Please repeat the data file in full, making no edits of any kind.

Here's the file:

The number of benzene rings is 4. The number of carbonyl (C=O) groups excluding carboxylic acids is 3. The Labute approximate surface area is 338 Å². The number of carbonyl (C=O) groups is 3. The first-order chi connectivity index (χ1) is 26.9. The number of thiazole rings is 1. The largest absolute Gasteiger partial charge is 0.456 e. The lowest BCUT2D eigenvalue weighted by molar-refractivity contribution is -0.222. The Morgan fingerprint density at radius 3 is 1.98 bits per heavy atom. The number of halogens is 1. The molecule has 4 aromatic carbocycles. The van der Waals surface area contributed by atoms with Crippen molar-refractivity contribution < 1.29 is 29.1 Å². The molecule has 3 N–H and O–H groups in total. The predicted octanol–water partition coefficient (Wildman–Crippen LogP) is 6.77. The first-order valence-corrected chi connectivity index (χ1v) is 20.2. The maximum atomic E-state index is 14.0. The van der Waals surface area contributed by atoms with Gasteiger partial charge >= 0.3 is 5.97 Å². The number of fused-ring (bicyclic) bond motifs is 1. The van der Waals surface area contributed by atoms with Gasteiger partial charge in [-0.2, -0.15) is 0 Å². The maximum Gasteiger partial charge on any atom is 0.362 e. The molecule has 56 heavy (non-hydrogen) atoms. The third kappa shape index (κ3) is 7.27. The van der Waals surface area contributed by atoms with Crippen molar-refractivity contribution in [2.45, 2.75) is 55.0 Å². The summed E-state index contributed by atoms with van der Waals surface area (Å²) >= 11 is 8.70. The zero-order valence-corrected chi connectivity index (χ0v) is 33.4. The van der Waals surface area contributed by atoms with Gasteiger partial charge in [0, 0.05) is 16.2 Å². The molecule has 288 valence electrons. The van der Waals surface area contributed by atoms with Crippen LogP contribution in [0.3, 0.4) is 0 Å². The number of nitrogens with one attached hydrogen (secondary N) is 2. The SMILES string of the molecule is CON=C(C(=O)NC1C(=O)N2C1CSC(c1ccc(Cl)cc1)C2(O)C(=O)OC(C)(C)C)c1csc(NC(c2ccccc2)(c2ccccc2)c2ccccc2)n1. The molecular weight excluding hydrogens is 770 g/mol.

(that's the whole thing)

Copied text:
The number of benzene rings is 4. The number of carbonyl (C=O) groups excluding carboxylic acids is 3. The Labute approximate surface area is 338 Å². The number of carbonyl (C=O) groups is 3. The first-order chi connectivity index (χ1) is 26.9. The number of thiazole rings is 1. The largest absolute Gasteiger partial charge is 0.456 e. The lowest BCUT2D eigenvalue weighted by molar-refractivity contribution is -0.222. The Morgan fingerprint density at radius 3 is 1.98 bits per heavy atom. The number of halogens is 1. The molecule has 4 aromatic carbocycles. The van der Waals surface area contributed by atoms with Crippen molar-refractivity contribution < 1.29 is 29.1 Å². The molecule has 3 N–H and O–H groups in total. The predicted octanol–water partition coefficient (Wildman–Crippen LogP) is 6.77. The first-order valence-corrected chi connectivity index (χ1v) is 20.2. The maximum atomic E-state index is 14.0. The van der Waals surface area contributed by atoms with Gasteiger partial charge >= 0.3 is 5.97 Å². The number of fused-ring (bicyclic) bond motifs is 1. The van der Waals surface area contributed by atoms with Gasteiger partial charge in [-0.2, -0.15) is 0 Å². The maximum Gasteiger partial charge on any atom is 0.362 e. The molecule has 56 heavy (non-hydrogen) atoms. The third kappa shape index (κ3) is 7.27. The van der Waals surface area contributed by atoms with Crippen molar-refractivity contribution in [2.45, 2.75) is 55.0 Å². The summed E-state index contributed by atoms with van der Waals surface area (Å²) >= 11 is 8.70. The zero-order valence-corrected chi connectivity index (χ0v) is 33.4. The van der Waals surface area contributed by atoms with Gasteiger partial charge in [0, 0.05) is 16.2 Å². The molecule has 288 valence electrons. The van der Waals surface area contributed by atoms with Crippen LogP contribution in [0.3, 0.4) is 0 Å². The number of nitrogens with one attached hydrogen (secondary N) is 2. The SMILES string of the molecule is CON=C(C(=O)NC1C(=O)N2C1CSC(c1ccc(Cl)cc1)C2(O)C(=O)OC(C)(C)C)c1csc(NC(c2ccccc2)(c2ccccc2)c2ccccc2)n1. The molecular weight excluding hydrogens is 770 g/mol.